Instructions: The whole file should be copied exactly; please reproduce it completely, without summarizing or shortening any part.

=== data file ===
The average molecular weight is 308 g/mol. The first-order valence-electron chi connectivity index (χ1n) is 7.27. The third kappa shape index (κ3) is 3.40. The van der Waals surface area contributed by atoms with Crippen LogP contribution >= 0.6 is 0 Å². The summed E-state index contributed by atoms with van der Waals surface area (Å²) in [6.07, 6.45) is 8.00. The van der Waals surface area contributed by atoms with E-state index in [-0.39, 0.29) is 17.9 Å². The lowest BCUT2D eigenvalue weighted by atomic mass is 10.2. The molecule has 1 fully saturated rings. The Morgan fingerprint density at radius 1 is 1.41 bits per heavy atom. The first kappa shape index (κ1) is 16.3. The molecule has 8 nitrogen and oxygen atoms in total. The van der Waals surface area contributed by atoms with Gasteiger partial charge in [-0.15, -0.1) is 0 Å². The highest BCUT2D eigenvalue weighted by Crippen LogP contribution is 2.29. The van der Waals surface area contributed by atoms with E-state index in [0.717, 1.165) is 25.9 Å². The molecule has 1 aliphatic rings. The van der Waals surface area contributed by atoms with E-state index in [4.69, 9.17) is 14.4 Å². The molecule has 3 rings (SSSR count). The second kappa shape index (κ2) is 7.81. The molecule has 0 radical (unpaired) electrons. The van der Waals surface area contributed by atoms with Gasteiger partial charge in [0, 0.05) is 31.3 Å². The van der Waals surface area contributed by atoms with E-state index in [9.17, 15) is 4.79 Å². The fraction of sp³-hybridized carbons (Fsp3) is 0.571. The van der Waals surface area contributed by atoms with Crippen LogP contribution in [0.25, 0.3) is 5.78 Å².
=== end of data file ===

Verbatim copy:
The average molecular weight is 308 g/mol. The first-order valence-electron chi connectivity index (χ1n) is 7.27. The third kappa shape index (κ3) is 3.40. The van der Waals surface area contributed by atoms with Crippen LogP contribution >= 0.6 is 0 Å². The summed E-state index contributed by atoms with van der Waals surface area (Å²) in [6.07, 6.45) is 8.00. The van der Waals surface area contributed by atoms with E-state index in [-0.39, 0.29) is 17.9 Å². The lowest BCUT2D eigenvalue weighted by atomic mass is 10.2. The molecule has 1 fully saturated rings. The Morgan fingerprint density at radius 1 is 1.41 bits per heavy atom. The first kappa shape index (κ1) is 16.3. The molecule has 8 nitrogen and oxygen atoms in total. The van der Waals surface area contributed by atoms with Gasteiger partial charge in [-0.15, -0.1) is 0 Å². The highest BCUT2D eigenvalue weighted by Crippen LogP contribution is 2.29. The van der Waals surface area contributed by atoms with E-state index in [0.717, 1.165) is 25.9 Å². The molecule has 1 aliphatic rings. The van der Waals surface area contributed by atoms with E-state index in [4.69, 9.17) is 14.4 Å². The molecule has 3 rings (SSSR count). The second kappa shape index (κ2) is 7.81. The molecule has 0 radical (unpaired) electrons. The van der Waals surface area contributed by atoms with Gasteiger partial charge in [0, 0.05) is 31.3 Å². The van der Waals surface area contributed by atoms with E-state index in [9.17, 15) is 4.79 Å². The fraction of sp³-hybridized carbons (Fsp3) is 0.571. The van der Waals surface area contributed by atoms with Crippen LogP contribution in [0.25, 0.3) is 5.78 Å².